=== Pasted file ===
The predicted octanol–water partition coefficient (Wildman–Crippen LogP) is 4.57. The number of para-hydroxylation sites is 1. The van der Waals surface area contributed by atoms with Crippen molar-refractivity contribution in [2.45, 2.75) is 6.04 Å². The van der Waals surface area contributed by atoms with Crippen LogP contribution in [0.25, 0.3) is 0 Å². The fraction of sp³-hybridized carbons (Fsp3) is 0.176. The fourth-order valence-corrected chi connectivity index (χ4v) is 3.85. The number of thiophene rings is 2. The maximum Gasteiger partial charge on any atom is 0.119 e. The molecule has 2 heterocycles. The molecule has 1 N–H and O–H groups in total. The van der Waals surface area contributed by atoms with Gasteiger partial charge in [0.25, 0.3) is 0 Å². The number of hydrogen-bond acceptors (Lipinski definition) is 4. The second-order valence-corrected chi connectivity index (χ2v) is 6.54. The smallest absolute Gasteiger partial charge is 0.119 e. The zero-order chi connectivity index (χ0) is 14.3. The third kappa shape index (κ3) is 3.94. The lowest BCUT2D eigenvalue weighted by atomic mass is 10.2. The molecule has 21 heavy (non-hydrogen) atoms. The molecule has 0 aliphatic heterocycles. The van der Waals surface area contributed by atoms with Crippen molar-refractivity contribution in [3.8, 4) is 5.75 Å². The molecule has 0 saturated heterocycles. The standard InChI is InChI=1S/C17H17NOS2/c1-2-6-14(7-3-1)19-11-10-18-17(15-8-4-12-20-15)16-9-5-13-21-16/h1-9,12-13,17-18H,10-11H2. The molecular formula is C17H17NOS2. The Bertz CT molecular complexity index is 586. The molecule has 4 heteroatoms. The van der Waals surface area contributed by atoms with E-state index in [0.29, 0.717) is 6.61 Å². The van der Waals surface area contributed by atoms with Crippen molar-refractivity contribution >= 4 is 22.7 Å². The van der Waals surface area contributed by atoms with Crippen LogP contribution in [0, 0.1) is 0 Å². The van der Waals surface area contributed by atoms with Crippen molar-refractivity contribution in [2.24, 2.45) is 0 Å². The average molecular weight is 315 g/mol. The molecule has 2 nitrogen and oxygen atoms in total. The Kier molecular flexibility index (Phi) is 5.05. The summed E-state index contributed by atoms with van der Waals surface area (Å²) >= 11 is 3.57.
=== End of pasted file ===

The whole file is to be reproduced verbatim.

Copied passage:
The predicted octanol–water partition coefficient (Wildman–Crippen LogP) is 4.57. The number of para-hydroxylation sites is 1. The van der Waals surface area contributed by atoms with Crippen molar-refractivity contribution in [2.45, 2.75) is 6.04 Å². The van der Waals surface area contributed by atoms with Crippen LogP contribution in [0.25, 0.3) is 0 Å². The fraction of sp³-hybridized carbons (Fsp3) is 0.176. The fourth-order valence-corrected chi connectivity index (χ4v) is 3.85. The number of thiophene rings is 2. The maximum Gasteiger partial charge on any atom is 0.119 e. The molecule has 2 heterocycles. The molecule has 1 N–H and O–H groups in total. The van der Waals surface area contributed by atoms with Gasteiger partial charge in [0.25, 0.3) is 0 Å². The number of hydrogen-bond acceptors (Lipinski definition) is 4. The second-order valence-corrected chi connectivity index (χ2v) is 6.54. The smallest absolute Gasteiger partial charge is 0.119 e. The zero-order chi connectivity index (χ0) is 14.3. The third kappa shape index (κ3) is 3.94. The lowest BCUT2D eigenvalue weighted by atomic mass is 10.2. The molecule has 21 heavy (non-hydrogen) atoms. The molecule has 0 aliphatic heterocycles. The van der Waals surface area contributed by atoms with Crippen molar-refractivity contribution in [3.8, 4) is 5.75 Å². The molecule has 0 saturated heterocycles. The standard InChI is InChI=1S/C17H17NOS2/c1-2-6-14(7-3-1)19-11-10-18-17(15-8-4-12-20-15)16-9-5-13-21-16/h1-9,12-13,17-18H,10-11H2. The molecular formula is C17H17NOS2. The Bertz CT molecular complexity index is 586. The molecule has 4 heteroatoms. The van der Waals surface area contributed by atoms with E-state index in [0.29, 0.717) is 6.61 Å². The van der Waals surface area contributed by atoms with Crippen molar-refractivity contribution >= 4 is 22.7 Å². The van der Waals surface area contributed by atoms with Crippen LogP contribution in [0, 0.1) is 0 Å². The van der Waals surface area contributed by atoms with Crippen molar-refractivity contribution in [2.24, 2.45) is 0 Å². The average molecular weight is 315 g/mol. The molecule has 2 nitrogen and oxygen atoms in total. The Kier molecular flexibility index (Phi) is 5.05. The summed E-state index contributed by atoms with van der Waals surface area (Å²) >= 11 is 3.57.